Peter was one of the main disciples of Jesus. He had the faith and courage to abandon his fishing nets and join the school of fishing for souls. I don’t know who or what led him to acquire a sword later and continue onto the school of faith.
I don’t think that, at first, he exchanged the nets for a sword. I do believe that, as the days passed, realizing that the LORD and the other disciples were “unprotected” from evildoers, Peter acceded to the idea of adding to the protection of the LORD a physical weapon of defense.
This is the same situation many find themselves today. They believe in the provision of the Word, but in some way, want to have their trust crutched on something palpable…
It is important to note the fact that the Lord did not disapprove. He did this to teach the other disciples. This weapon split Peter’s faith into two parts: one part of his faith was in Jesus and the other part was on the sword.
Many who put their hand to the plow, have also done the same: they believe their subsistence will come from the Altar, but they also want to guarantee their future with material goods.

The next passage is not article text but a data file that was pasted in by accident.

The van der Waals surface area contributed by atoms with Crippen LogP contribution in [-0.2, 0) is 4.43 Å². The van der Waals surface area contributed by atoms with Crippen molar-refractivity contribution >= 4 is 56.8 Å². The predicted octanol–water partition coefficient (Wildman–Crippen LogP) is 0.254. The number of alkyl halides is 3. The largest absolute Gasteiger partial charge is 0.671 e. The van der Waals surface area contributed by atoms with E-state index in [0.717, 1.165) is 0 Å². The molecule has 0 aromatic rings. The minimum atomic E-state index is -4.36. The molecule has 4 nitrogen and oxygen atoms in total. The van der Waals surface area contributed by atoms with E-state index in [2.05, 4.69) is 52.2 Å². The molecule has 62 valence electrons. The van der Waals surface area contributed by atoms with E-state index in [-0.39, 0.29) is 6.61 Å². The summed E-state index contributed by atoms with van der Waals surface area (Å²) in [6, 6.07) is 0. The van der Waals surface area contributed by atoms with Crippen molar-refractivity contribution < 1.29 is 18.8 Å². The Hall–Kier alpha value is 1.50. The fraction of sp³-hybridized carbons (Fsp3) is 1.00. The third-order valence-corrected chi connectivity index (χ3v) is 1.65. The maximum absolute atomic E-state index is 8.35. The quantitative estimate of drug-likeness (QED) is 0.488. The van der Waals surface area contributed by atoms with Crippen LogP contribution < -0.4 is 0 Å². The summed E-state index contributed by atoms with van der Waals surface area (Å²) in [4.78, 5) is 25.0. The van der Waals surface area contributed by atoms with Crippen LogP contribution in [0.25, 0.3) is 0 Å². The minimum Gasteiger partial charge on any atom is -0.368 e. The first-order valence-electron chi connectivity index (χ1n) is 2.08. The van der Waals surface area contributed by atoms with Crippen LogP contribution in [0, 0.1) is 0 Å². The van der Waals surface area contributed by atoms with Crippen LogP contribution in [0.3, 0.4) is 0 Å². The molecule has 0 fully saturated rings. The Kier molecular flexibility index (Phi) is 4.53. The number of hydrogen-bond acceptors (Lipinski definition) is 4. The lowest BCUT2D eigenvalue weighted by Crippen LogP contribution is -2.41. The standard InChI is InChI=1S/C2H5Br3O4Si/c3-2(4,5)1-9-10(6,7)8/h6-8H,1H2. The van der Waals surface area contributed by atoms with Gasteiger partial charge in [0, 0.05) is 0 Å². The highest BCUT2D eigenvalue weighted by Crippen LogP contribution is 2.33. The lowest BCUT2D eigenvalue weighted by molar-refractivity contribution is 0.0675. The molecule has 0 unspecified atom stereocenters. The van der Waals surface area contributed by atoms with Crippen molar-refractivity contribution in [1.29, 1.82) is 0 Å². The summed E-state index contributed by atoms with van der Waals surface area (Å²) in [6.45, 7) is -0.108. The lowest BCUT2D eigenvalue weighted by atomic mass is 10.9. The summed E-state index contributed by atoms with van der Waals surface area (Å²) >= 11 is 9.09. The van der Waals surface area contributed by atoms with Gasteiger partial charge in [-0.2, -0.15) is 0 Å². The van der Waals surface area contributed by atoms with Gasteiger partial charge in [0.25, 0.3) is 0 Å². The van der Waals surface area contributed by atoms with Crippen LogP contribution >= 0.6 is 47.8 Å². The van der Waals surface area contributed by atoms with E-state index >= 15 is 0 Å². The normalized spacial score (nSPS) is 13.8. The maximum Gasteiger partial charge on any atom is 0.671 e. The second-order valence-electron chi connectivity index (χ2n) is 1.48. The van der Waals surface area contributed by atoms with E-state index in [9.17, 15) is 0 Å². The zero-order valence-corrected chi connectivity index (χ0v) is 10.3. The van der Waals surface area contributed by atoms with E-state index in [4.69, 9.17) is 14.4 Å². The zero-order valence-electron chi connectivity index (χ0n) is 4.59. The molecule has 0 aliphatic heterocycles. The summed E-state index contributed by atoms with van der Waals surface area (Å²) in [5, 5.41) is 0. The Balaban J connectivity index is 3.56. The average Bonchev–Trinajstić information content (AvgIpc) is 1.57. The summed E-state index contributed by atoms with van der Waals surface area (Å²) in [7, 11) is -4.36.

Peter’s sword was not a sin, but it became a trap for his faith. He showed the devil that his faith was divided and, consequently, his spiritual weakness. Proof of this is when he advised Jesus not to go up to Jerusalem, when he refused to accept he would deny the Lord, and finally, when he denied knowing Him three times before the rooster’s crow.
Faith is yes, yes; no, no. Either you trust or you do not trust. Peter trusted, yet he still had his doubts… Fortunately, this Peter died and rose again with the resurrection of the Lord, becoming a great apostle. But he didn’t need to carry the memory of that rooster’s crow for the rest of his life.
The story goes that whenever Peter heard a rooster crow, he would run to a corner and cry.